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February 09, 2008

Golden Balls

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Huevos de Oro
Bigas Luna - 1993
Lolafilms Region 1 DVD

With Javier Bardem receiving a slew of awards lately, it's a good time to look at his earlier work. Certainly the title of this film should be enough to elicit notice. Bardem has typically portrayed characters who are generally self-assured, and it does not take much to imagine what the title means. Bigas Luna makes certain that the viewer gets the, er, point of the film with a plethora of phallic imagery.

Golden Balls moves into unexpected directions as a film about a man whose sexual and professional identities are firmly connected. The symbolic aspects of the film are obvious. Bigas Luna isn't stating anything profound about Spanish machismo, or perhaps male identity in general. The strength of the film in the close-ups of lips, hands, shoes floating in a pool, a stopped Rolex, and ants exploring the human body. While Bardem's character speaks frequently about his admiration for Salvador Dali, and copies of his paintings are seen in his house, it is the images of the ants that brings to mind similar images from Un Chien Andalou.

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Bardem's Benito Gonzalez is convinced he can bluff his way into the construction business, with the the Spain's tallest building, in other words, a very big erection. Benito charms a model, Claudia, into his life, eventually keeping her as his mistress after marrying a prominent banker's daughter, Marta. For a brief period, Benito appears to have achieved his dreams. Where the story takes it turn from the comic is when the images of success collapse.

Unlike a film with a similar plot from an Anglo-American filmmaker, there is no shyness regarding the sexual aspects of Golden Balls. As Claudia, Maribel Verdu is first seen dancing on a table, her feet between large plates of paella. Even Maria de Medeiros, as Marta, eventually sheds her clothes and her demure manner. Even when Benito achieves his fantasy of having the two women at once, Luna lets us know that once Marta and Claudia discover each other, no one else is necessary. (It may be coincidental, but Woody Allen may be borrowing a page or two from Luna. Allen's new film shot in Spain stars Bardem involved in a menage a trois with two women who have their own relationship. One of the women is played by Penelope Cruz who gained international exposure starring with Bardem in Luna's Jamon, Jamon. Oscar watchers may want to note that Golden Balls features an early performance by future winner Benicio Del Toro.)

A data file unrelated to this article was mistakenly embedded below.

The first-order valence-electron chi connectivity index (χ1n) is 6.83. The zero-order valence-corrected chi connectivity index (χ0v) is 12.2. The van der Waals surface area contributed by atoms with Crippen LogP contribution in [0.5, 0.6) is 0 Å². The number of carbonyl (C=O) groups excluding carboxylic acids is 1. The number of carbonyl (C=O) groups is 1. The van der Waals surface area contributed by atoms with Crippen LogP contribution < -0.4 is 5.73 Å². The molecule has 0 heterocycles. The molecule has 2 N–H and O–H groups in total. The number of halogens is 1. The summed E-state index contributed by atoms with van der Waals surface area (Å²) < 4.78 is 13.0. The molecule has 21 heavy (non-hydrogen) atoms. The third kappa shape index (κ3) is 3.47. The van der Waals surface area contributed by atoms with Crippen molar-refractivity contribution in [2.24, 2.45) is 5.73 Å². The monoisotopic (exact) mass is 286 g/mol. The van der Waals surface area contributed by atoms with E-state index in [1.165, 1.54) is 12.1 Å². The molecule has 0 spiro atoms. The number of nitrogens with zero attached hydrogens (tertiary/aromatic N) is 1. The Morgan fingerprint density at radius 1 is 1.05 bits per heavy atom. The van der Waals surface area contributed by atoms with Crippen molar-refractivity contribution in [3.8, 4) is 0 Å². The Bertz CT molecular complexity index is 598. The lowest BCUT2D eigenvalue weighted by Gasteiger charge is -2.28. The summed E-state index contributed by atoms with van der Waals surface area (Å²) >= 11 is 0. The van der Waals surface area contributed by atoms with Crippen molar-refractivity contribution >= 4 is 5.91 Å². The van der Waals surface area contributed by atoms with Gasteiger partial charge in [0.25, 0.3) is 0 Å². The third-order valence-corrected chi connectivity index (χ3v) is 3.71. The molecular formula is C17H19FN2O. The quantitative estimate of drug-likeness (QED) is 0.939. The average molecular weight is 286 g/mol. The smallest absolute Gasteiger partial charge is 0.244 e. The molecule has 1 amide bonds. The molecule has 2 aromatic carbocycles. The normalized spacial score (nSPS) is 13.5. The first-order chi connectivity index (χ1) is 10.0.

Based on his involvement with other artistic projects, the more obvious aspects of Golden Balls may say less about Luna's own sophistication than his desire to reach a mass audience. The scant information in English about Luna indicates that there is much more to explore beyond his films. It should be noted, for those with even less knowledge of Spanish than myself, that the title translates as "Eggs of Gold". And eggs appear throughout the film. It is a more apt metaphor for masculinity as well as slang for part of male anatomy. For Luna, men ultimately a like eggs - hard on the outside, soft inside, and unless handled carefully, quite fragile.

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Posted by peter at February 9, 2008 12:37 AM